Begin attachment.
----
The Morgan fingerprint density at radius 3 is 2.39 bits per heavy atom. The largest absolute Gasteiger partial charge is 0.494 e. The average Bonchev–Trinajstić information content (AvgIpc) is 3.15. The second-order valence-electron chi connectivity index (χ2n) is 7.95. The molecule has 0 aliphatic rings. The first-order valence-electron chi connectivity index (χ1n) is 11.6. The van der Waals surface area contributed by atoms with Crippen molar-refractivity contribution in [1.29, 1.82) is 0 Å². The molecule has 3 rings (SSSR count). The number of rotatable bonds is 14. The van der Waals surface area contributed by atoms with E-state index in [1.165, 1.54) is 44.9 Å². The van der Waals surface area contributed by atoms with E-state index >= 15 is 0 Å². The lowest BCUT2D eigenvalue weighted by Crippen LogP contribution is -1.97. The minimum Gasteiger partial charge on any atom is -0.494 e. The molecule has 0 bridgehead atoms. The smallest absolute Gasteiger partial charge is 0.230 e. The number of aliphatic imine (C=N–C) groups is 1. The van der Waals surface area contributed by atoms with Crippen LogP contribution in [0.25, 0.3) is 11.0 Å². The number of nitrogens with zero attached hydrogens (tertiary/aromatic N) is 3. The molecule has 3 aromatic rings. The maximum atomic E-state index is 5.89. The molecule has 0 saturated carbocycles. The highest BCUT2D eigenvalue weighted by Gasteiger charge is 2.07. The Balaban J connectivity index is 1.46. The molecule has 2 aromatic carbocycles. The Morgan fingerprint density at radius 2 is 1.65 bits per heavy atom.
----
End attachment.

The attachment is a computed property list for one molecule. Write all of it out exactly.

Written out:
The Morgan fingerprint density at radius 3 is 2.39 bits per heavy atom. The largest absolute Gasteiger partial charge is 0.494 e. The average Bonchev–Trinajstić information content (AvgIpc) is 3.15. The second-order valence-electron chi connectivity index (χ2n) is 7.95. The molecule has 0 aliphatic rings. The first-order valence-electron chi connectivity index (χ1n) is 11.6. The van der Waals surface area contributed by atoms with Crippen molar-refractivity contribution in [1.29, 1.82) is 0 Å². The molecule has 3 rings (SSSR count). The number of rotatable bonds is 14. The van der Waals surface area contributed by atoms with E-state index in [1.165, 1.54) is 44.9 Å². The van der Waals surface area contributed by atoms with E-state index >= 15 is 0 Å². The lowest BCUT2D eigenvalue weighted by Crippen LogP contribution is -1.97. The minimum Gasteiger partial charge on any atom is -0.494 e. The molecule has 0 bridgehead atoms. The smallest absolute Gasteiger partial charge is 0.230 e. The number of aliphatic imine (C=N–C) groups is 1. The van der Waals surface area contributed by atoms with Crippen LogP contribution in [0.25, 0.3) is 11.0 Å². The number of nitrogens with zero attached hydrogens (tertiary/aromatic N) is 3. The molecule has 3 aromatic rings. The maximum atomic E-state index is 5.89. The molecule has 0 saturated carbocycles. The highest BCUT2D eigenvalue weighted by Gasteiger charge is 2.07. The Balaban J connectivity index is 1.46. The molecule has 2 aromatic carbocycles. The Morgan fingerprint density at radius 2 is 1.65 bits per heavy atom.